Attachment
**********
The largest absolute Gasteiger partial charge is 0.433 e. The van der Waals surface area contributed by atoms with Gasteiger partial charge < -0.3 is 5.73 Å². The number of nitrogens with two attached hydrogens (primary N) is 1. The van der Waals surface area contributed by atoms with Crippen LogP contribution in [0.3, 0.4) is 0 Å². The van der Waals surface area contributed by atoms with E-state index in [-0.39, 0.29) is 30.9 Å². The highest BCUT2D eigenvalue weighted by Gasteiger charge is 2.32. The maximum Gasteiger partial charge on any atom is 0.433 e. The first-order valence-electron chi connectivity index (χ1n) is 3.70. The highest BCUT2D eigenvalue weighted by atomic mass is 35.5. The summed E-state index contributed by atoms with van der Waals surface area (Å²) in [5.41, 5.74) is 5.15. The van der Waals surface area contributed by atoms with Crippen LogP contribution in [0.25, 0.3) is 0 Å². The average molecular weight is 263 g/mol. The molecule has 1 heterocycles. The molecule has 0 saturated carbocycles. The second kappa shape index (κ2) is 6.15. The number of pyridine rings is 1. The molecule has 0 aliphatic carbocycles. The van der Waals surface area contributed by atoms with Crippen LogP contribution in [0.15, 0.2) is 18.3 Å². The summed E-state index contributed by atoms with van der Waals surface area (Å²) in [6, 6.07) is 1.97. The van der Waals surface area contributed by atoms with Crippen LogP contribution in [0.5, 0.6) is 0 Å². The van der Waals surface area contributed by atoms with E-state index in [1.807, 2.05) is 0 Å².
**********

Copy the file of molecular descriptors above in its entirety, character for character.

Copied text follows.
The largest absolute Gasteiger partial charge is 0.433 e. The van der Waals surface area contributed by atoms with Gasteiger partial charge < -0.3 is 5.73 Å². The number of nitrogens with two attached hydrogens (primary N) is 1. The van der Waals surface area contributed by atoms with Crippen LogP contribution in [0.3, 0.4) is 0 Å². The van der Waals surface area contributed by atoms with E-state index in [-0.39, 0.29) is 30.9 Å². The highest BCUT2D eigenvalue weighted by Gasteiger charge is 2.32. The maximum Gasteiger partial charge on any atom is 0.433 e. The first-order valence-electron chi connectivity index (χ1n) is 3.70. The highest BCUT2D eigenvalue weighted by atomic mass is 35.5. The summed E-state index contributed by atoms with van der Waals surface area (Å²) in [5.41, 5.74) is 5.15. The van der Waals surface area contributed by atoms with Crippen LogP contribution in [0.25, 0.3) is 0 Å². The average molecular weight is 263 g/mol. The molecule has 1 heterocycles. The molecule has 0 saturated carbocycles. The second kappa shape index (κ2) is 6.15. The number of pyridine rings is 1. The molecule has 0 aliphatic carbocycles. The van der Waals surface area contributed by atoms with Crippen LogP contribution in [0.15, 0.2) is 18.3 Å². The summed E-state index contributed by atoms with van der Waals surface area (Å²) in [6, 6.07) is 1.97. The van der Waals surface area contributed by atoms with Crippen LogP contribution in [0.5, 0.6) is 0 Å². The van der Waals surface area contributed by atoms with E-state index in [1.807, 2.05) is 0 Å².